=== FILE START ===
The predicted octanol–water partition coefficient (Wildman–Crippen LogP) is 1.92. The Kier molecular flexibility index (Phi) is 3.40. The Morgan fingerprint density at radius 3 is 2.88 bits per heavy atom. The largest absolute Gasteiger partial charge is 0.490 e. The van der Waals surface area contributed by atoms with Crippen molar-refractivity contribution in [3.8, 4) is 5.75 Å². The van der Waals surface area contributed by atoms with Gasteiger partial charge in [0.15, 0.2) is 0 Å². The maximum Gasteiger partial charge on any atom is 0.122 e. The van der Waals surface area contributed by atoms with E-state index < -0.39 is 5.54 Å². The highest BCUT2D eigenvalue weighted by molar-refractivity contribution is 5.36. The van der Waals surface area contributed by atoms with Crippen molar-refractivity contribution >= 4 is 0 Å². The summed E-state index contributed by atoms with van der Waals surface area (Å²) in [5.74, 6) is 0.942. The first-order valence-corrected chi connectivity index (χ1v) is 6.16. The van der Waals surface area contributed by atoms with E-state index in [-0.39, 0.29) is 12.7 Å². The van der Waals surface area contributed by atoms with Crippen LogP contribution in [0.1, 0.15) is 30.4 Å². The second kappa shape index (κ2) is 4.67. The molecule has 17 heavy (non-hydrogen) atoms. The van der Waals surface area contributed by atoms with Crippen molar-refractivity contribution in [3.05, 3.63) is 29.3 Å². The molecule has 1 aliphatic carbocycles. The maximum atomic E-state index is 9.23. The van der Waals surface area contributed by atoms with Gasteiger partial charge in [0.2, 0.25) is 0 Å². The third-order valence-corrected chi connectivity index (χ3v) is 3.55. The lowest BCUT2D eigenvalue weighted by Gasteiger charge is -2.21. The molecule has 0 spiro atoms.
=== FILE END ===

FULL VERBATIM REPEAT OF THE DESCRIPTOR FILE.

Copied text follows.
The predicted octanol–water partition coefficient (Wildman–Crippen LogP) is 1.92. The Kier molecular flexibility index (Phi) is 3.40. The Morgan fingerprint density at radius 3 is 2.88 bits per heavy atom. The largest absolute Gasteiger partial charge is 0.490 e. The van der Waals surface area contributed by atoms with Crippen molar-refractivity contribution in [3.8, 4) is 5.75 Å². The van der Waals surface area contributed by atoms with Gasteiger partial charge in [0.15, 0.2) is 0 Å². The maximum Gasteiger partial charge on any atom is 0.122 e. The van der Waals surface area contributed by atoms with E-state index < -0.39 is 5.54 Å². The highest BCUT2D eigenvalue weighted by molar-refractivity contribution is 5.36. The van der Waals surface area contributed by atoms with Crippen molar-refractivity contribution >= 4 is 0 Å². The summed E-state index contributed by atoms with van der Waals surface area (Å²) in [5.74, 6) is 0.942. The first-order valence-corrected chi connectivity index (χ1v) is 6.16. The van der Waals surface area contributed by atoms with E-state index in [-0.39, 0.29) is 12.7 Å². The van der Waals surface area contributed by atoms with Crippen LogP contribution in [0.1, 0.15) is 30.4 Å². The second kappa shape index (κ2) is 4.67. The molecule has 17 heavy (non-hydrogen) atoms. The van der Waals surface area contributed by atoms with Crippen molar-refractivity contribution in [3.05, 3.63) is 29.3 Å². The molecule has 1 aliphatic carbocycles. The maximum atomic E-state index is 9.23. The van der Waals surface area contributed by atoms with Gasteiger partial charge in [0.2, 0.25) is 0 Å². The third-order valence-corrected chi connectivity index (χ3v) is 3.55. The lowest BCUT2D eigenvalue weighted by Gasteiger charge is -2.21. The molecule has 0 spiro atoms.